“Christians! give me your attention. If there ever were a Martyrdom which bore the resemblance to a Sacrifice, it was the one I have to describe to you. First of all, there is the preparation: the Bishop is in the Church with his Ministers, and all are robed in the sacred Vestments. And the Victim? The Victim is near at hand -- the Bishop is the Victim chosen by God, and he is ready. So that all is prepared for the Sacrifice, and they that are to strike the blow enter the Church. The holy man walks before them, as Jesus did before his enemies. He forbids his Clergy to make the slightest resistance, and all he asks of his enemies is that they injure none of them that are present: it is the close imitation of his Divine Master, who said to them that apprehended them: If it be I whom ye seek, suffer these to go their way. And when all this had been done, and the moment for the sacrifice was come, St. Thomas begins the ceremony. He is both Victim and Priest -- he bows down his head, and offers the prayer. Listen to the solemn prayer, and the mystical words, of the sacrifice: And I am ready to die for God, and for the claims of justice, and for the Liberty of the Church, if only she may gain peace and Liberty by this shedding of my blood! He prostrates himself before God: and as in the Holy Sacrifice there is the invocation of the Saints our Intercessors, Thomas omits not so important a ceremony; he beseeches the Holy Martyrs and the Blessed Mary ever a Virgin to deliver the Church from oppression. He can pray for nothing but the Church; his heart beats but for the Church; his lips can speak nothing but the Church; and when the blow has been struck, his cold and lifeless tongue seems still to be saying: The Church!”

Thus did our glorious Martyr, the type of a Bishop of the Church, consummate his sacrifice, thus did he gain his victory; and his victory will produce the total abolition of the sinful laws which would have made the Church the creature of the State, and an object of contempt to the people. The tomb of the Saint will become an Altar; and at the foot of that Altar there will one day kneel a penitent King, humbly praying for pardon and blessing. What has wrought this change? Has the death of Thomas of Canterbury stirred up the people to revolt? Has his Martyrdom found its avengers? No. It is the blood of one, who died for Christ, producing its fruit. The world is hard to teach, else it would have long since learned this truth—that a Christian people can never see with indifference a Pastor put to death for fidelity to his charge; and that a Government that dares to make a Martyr will pay dearly for the crime. Modern diplomacy has learned the secret; experience has given it the instinctive craft of waging war against the Liberty of the Church with less violence and more intrigue -- the intrigue of enslaving her by political administration. It was this crafty diplomacy which forged the chains wherewith so many Churches are now shackled, and which, be they ever so gilded, are insupportable. There is but one way to unlink such fetters -- to break them. He that breaks them will be great in the Church of heaven and earth, for he must be a Martyr: he will not have to fight with the sword, or be a political agitator, but simply, to resist the plotters against the Liberty of the Spouse of Christ, and suffer patiently whatever may be said or done against him.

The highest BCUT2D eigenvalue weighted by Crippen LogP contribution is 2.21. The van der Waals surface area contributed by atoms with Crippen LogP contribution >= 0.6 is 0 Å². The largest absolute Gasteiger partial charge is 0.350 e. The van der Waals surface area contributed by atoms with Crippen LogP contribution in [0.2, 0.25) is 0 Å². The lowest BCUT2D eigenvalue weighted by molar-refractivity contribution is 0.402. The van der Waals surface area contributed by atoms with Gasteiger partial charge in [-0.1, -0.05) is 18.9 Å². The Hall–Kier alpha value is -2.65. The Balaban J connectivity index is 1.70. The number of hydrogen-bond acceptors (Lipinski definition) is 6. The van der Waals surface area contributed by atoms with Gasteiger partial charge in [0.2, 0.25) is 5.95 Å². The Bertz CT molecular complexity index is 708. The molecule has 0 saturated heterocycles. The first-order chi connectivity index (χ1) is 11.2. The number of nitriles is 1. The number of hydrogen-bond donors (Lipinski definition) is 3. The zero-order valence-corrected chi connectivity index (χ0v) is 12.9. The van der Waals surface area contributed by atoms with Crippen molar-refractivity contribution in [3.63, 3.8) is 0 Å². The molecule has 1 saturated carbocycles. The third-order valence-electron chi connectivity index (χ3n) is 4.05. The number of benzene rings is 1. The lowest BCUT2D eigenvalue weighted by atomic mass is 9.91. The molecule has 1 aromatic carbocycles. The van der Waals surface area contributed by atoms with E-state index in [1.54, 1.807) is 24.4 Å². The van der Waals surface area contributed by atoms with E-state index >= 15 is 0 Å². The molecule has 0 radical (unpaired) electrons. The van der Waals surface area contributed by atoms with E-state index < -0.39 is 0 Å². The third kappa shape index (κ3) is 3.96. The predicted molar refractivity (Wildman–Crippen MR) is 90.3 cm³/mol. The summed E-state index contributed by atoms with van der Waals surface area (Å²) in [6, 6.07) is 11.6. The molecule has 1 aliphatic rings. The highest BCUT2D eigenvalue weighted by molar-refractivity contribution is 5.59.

Let us give ear once more to the sublime Panegyrist of our St. Thomas: he is alluding to this patient resistance, which made the Archbishop triumph over tyranny.

“My Brethren, see what manner of men the Church finds rising up to defend her in her weakness, and how truly she may say with the Apostle: When I am weak, then am I powerful. It is this blessed weakness which provides her with invincible power, and which enlists in her cause the bravest soldiers and the mightiest conquerors this world has ever seen -- I mean, the Martyrs. He that infringes on the authority of the Church, let him dread that precious blood of the Martyrs, which consecrates and protects it.”

Now, all this Fortitude, and the whole of this Victory, come from the Crib of the Infant Jesus: therefore it is that we find St. Thomas standing near it, in company with the Protomartyr Stephen. Any example of humility, and of what the world calls poverty and weakness, which had been less eloquent than this of the mystery of God made a Little Child, would have been insufficient to teach man what real Power is. Up to that time, man had no other idea of power than that which the sword can give, or of greatness than that which comes of riches, or of joy than such as triumph brings: but when God came into this world and showed himself weak and poor and persecuted—everything was changed. Men were found who loved the lowly Crib of Jesus, with all its humiliations, better than the whole world besides: and from this mystery of the weakness of an Infant God they imbibed a greatness of soul which even the world could not help admiring.

It is most just, therefore, that the two laurel-wreaths of St. Thomas and St. Stephen should intertwine round the Crib of the Babe of Bethlehem, for they are the two trophies of his two dear Martyrs. As regards St. Thomas, divine Providence marked out most clearly the place he was to occupy in the Cycle of the Christian Year by permitting his martyrdom to happen on the day following the Feast of the Holy Innocents; so that the Church could have no hesitation in assigning the 29th of December as the day for celebrating the memory of the saintly Archbishop of Canterbury. As long as the world lasts, this day will be a Feast of dearest interest to the whole Church of God; and the name of Thomas of Canterbury will be, to the day of judgment, terrible to the enemies of the Liberty of the Church, and music breathing hope and consolation to hearts that love that Liberty, which Jesus bought at the price of his Precious Blood.